Jump Start: Six Secrets to a Killer Jump Serve

Set yourself

A great jump serve is more than a luxury, it's a necessary weapon - especially against top competition.

You need to give your team a chance to score, and a tough jump serve is a great way to do that. Even if you didn't serve an ace, you can cause trouble for your opponents.

Jump serving isn't for everyone. Let me tell you straight up: this is not a serve for the timid. You've got to have the guts to throw the ball up on the bad side and hit it as hard as you can without fear. If you can pull off that attitude, you've got what it takes to be a great jump server. If you can't, this article isn't for you.

Since you're still with me, I'm going to share six secrets that will help give you the toughest jump serve on the beach.

1. Set Yourself
Your toss equals your set, so toss the ball just like you'd like it to be set. If you like a high set, the toss it high. If low's better, then go low. There's no single type of toss that's right for everyone, just like there's no one set that works for all hitters.

You need to set yourself well. A bad toss can negate any benefit you might get out of jump serving. Nine times out of 10, players will just try to keep the ball in the court and not hit if the toss is bad. You need to practice this skill as much as possible. It takes a lot of time and repetitions, but the same way a basketball players will spend hours shooting free throws, a good volleyball player will spend hours working on his toss.

You should never have to catch your toss. With enough practice, you should always get it right the first time. Look at professional tennis: Have you ever seen Pete Sampras catch his toss? Rarely, if at all. And he gets two attempts.

2. Create a Ritual
Jump serving doesn't have to be difficult. It's the same as hitting a ball, just 30 feet back. You use the same approach. It's all the same: your footwork, your armswing, everything.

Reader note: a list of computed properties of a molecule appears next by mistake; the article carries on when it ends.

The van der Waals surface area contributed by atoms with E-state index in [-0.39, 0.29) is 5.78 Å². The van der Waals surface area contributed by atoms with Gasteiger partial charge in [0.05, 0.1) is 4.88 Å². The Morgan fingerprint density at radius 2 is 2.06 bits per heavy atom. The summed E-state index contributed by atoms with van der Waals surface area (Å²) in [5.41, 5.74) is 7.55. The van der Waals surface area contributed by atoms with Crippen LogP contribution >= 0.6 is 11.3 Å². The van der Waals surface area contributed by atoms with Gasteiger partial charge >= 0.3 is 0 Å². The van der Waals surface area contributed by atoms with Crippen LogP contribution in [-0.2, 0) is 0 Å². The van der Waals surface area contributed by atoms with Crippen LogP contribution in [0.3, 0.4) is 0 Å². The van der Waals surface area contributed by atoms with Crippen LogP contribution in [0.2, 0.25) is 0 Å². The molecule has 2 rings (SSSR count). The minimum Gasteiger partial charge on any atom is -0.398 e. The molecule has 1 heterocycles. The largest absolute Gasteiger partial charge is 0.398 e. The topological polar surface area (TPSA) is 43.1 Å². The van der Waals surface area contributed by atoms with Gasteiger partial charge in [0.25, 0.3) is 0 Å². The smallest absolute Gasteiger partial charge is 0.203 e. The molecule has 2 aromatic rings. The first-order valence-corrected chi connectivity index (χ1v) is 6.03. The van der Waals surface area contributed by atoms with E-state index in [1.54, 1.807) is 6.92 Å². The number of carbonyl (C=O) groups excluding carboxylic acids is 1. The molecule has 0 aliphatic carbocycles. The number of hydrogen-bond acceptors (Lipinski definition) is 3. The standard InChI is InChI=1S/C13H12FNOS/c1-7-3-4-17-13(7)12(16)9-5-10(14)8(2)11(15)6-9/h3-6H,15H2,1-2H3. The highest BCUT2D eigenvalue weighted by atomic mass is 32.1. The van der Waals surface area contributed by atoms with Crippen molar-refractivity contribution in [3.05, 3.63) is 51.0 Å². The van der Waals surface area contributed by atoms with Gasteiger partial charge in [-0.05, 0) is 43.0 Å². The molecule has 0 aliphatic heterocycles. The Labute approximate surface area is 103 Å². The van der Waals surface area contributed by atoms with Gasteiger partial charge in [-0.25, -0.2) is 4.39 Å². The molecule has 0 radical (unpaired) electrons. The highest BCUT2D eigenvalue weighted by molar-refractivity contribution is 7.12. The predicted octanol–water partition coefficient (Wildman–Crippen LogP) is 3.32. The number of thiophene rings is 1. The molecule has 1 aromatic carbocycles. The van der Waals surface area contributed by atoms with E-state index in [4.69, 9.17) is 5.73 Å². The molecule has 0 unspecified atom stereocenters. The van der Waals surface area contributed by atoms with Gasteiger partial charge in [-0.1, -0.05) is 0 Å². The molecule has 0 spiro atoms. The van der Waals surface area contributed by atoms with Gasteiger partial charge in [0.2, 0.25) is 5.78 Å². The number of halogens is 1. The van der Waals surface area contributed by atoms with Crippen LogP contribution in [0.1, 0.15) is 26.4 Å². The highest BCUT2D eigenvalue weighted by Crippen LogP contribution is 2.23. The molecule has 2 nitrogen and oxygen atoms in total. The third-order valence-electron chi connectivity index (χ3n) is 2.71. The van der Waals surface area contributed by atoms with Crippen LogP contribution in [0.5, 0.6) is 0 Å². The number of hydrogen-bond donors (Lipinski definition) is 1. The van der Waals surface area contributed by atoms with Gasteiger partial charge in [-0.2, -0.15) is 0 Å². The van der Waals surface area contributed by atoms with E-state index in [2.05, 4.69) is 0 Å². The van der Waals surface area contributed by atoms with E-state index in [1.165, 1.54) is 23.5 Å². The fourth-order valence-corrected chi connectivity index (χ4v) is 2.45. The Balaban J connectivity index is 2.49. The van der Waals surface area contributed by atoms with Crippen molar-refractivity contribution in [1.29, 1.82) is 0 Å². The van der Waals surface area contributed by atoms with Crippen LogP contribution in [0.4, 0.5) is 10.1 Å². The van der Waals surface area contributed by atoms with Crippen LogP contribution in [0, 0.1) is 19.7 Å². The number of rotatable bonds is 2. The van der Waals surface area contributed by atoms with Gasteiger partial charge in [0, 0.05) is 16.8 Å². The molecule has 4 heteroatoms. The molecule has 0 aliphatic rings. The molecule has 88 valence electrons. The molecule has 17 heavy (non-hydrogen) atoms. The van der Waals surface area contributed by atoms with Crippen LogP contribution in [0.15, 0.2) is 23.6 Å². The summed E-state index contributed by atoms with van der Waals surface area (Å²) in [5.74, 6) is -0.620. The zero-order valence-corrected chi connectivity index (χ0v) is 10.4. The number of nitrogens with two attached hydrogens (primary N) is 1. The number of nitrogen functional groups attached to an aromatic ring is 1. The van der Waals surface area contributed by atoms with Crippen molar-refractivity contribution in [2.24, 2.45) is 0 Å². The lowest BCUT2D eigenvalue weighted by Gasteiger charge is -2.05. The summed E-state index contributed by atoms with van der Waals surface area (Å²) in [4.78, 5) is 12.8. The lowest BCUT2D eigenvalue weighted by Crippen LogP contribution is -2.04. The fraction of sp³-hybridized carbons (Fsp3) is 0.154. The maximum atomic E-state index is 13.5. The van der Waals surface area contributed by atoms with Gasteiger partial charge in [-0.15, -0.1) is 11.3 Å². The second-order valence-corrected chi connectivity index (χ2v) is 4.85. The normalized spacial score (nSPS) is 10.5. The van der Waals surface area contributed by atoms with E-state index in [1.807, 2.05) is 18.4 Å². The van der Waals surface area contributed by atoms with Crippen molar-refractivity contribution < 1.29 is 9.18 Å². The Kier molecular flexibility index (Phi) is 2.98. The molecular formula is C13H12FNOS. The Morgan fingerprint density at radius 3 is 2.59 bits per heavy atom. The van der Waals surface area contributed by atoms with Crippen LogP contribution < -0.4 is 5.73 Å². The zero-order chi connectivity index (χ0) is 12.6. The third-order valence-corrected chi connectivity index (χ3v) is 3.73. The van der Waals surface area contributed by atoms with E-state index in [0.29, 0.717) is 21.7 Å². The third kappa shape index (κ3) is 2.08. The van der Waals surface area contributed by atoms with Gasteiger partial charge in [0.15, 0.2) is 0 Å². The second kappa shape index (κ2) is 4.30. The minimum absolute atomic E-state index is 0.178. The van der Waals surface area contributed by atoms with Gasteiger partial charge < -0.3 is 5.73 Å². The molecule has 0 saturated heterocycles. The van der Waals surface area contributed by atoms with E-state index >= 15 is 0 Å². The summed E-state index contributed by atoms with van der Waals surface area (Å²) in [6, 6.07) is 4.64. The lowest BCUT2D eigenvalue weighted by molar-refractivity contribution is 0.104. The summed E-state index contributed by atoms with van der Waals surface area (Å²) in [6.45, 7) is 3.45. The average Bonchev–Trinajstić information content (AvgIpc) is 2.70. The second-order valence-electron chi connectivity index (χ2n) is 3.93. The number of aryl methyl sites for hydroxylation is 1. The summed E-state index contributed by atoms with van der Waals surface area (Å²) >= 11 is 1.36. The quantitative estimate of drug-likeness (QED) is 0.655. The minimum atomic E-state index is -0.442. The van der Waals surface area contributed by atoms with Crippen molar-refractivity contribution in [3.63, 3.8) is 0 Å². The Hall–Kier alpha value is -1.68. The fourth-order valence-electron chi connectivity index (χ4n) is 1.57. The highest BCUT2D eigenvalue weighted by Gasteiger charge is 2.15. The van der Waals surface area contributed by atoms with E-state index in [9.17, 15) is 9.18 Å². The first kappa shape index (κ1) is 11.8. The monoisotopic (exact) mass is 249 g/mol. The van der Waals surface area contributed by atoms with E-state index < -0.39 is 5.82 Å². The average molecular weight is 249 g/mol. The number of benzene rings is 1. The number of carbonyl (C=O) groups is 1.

Even though it should be simple, people make it harder than it has to be. They think too much and try to use a fancy toss with spin, or they change their footwork on the approach. This is why successful jump servers create a ritual.

A ritual is a simple motion, action, or even a phrase you say to yourself every time you jump serve to keep your mind on the action, It's very important because it makes the motion automatic. Think of a golfer having the same routine every time he putts. Some people, like Scott Ayakatubby and Adam Johnson, have a very distinctive style.

I like to take five steps back from the court first. I twirl the ball behind my back and brush the sand off the ball. I toss the ball and take a right-left-right-left, four-step approach, then contact the ball and follow through just like I'm hitting (see photos).

Figure out what works for you, then stick with it. It'll help your jump serve become an easy, automatic motion.

3. Know Your Zones
It doesn't do you any good to hit a killer jump serve if you're putting it right in your opponent's lap. No matter how hard you hit it, if you hit it right to them they'll soon have no problem handling it. The key to killer serving: Serve it tough, and serve it away from your opponents into the "dead zones." Make them move. If they're not moving for your serve, you're not doing a very good job.

The best place to serve is the deep middle, right between the two passers (arrows in Figure 1, shaded triangle in Figure 2). If you can get your opponents to look at each other because they can't tell whose ball it should be, you've already won half the battle. Confusion is very demoralizing for any team.